By Chris von der Linden and John Crawford
Spring has sprung, and Easter basket goodies are filling seasonal aisles and island caps at retailers across the U.S—in place of the Valentine’s, Christmas and Halloween candies that preceded them. Holiday sweet treats are still clearly a tradition; in 2017, more than $1.7 billion
was spent on candy just for Valentine’s Day, according to the National Retail Federation. However, in the rest of the store, IRI’s newest insights into consumers’ perceptions about sugar and sweets suggest that these holidays are outliers, with the average consumer paying more attention to the kind of sweetener in their foods and aiming to reduce their overall sugar and carb consumption day-to-day.
Consumers’ Shifting Preference Toward Better-for-You Claims
When polled during IRI’s 2017 New Product Survey, 44 percent of healthy eaters – those who follow a strict diet or are conscientious about eating – identified “low in sugar” as a top consideration for them when evaluating new food and beverage products.
Consumers’ shifting preference for certification and transparency has created momentum for claims such as “GMO-Free,” “Vegan,” “USDA Organic” and “Contains Probiotics.” Some categories have seen sales growth as high as 24 percent in products with these labels. “Naturally Sweetened” claims saw growth as high as 21 percent, except for honey, which actually saw decreased sales. Among alternative sweetener claims, however, out of five categories, only Stevia saw growth.
Consumer Perceptions Toward Natural and Alternative Sweeteners
Across generations, 58 percent of consumers report avoiding sugar, with 85 percent citing health purposes and 58 percent attributing weight concerns for the shift. Parents, in particular, are concerned with improving their children’s overall health, mood and concentration, and preventing weight gain, by monitoring sugar intake as well as the type of sweetener found in the foods and beverages their kids consume. In contrast to parents and younger generations, older generations (baby boomers, retirees and seniors) are more likely to purchase aspartame and sucralose, be on low-sugar diets, and be somewhat more positive toward artificial sweeteners. However, the majority still say artificial sweeteners are “worse for you” than sugar.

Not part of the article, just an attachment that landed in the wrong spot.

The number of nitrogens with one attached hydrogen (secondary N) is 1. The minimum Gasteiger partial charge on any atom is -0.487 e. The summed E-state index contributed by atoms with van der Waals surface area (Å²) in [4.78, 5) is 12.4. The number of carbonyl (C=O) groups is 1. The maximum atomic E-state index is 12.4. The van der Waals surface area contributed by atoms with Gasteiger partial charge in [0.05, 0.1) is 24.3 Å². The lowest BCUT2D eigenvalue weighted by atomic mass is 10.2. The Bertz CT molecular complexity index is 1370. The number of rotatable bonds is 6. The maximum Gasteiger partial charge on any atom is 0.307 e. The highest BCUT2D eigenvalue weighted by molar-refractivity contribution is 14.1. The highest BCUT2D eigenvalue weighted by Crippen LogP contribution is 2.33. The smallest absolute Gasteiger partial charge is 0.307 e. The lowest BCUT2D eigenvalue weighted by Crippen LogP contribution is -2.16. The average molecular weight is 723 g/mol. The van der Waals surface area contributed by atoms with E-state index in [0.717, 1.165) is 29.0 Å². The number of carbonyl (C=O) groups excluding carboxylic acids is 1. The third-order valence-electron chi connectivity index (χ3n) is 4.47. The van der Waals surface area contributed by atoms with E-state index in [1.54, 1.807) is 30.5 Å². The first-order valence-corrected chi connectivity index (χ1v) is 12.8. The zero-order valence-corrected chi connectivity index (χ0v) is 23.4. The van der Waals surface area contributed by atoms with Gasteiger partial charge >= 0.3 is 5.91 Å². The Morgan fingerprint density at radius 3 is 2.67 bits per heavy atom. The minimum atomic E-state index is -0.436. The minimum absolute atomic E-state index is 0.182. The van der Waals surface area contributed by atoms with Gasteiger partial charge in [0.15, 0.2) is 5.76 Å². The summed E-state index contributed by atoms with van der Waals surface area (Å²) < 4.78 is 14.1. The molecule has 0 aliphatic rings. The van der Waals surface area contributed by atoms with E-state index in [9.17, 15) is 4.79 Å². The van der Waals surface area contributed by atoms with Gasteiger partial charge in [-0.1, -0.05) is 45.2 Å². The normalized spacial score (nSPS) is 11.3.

Consumers, in general, have negative connotations of the term, “artificially sweetened,” citing definitions like, “not real sugar,” “fake sugar,” and, “chemicals,” which can be attributed to expected net declines. In contrast, natural sugars like honey and stevia are expected to see net growth. In fact, 65 percent of those surveyed said honey is the “best for you” option among all sugar alternatives, even though honey sales are actually down slightly.
The Future Looks Sweet
Retailers wanting to meet current and future consumer needs will need to take a number of steps to educate and attract shoppers. Consumer aversion toward sugar is a macro trend that is here to stay and will only increase as time goes on. Retailers and brands looking to grow will need to clear up confusion around “good” versus “bad” sweeteners while increasing claims around naturally sweetened and reducing artificially sweetened claims. The market is ripe for “more natural” alternatives to sugar.
Most important will be targeting different categories of shoppers with their preferred sweeteners. Older consumers are currently much more accepting of sucralose, aspartame and products with these sweeteners, but younger consumers overwhelmingly prefer Stevia and its “better for you” brand message. As older consumers move towards that same perception, products with Stevia and other sweeteners that are perceived as being more natural will gain in popularity across all ages.
Questions? Contact us at Chris.VonDerLinden@IRIworldwide.com and John.Crawford@IRIworldwide.com.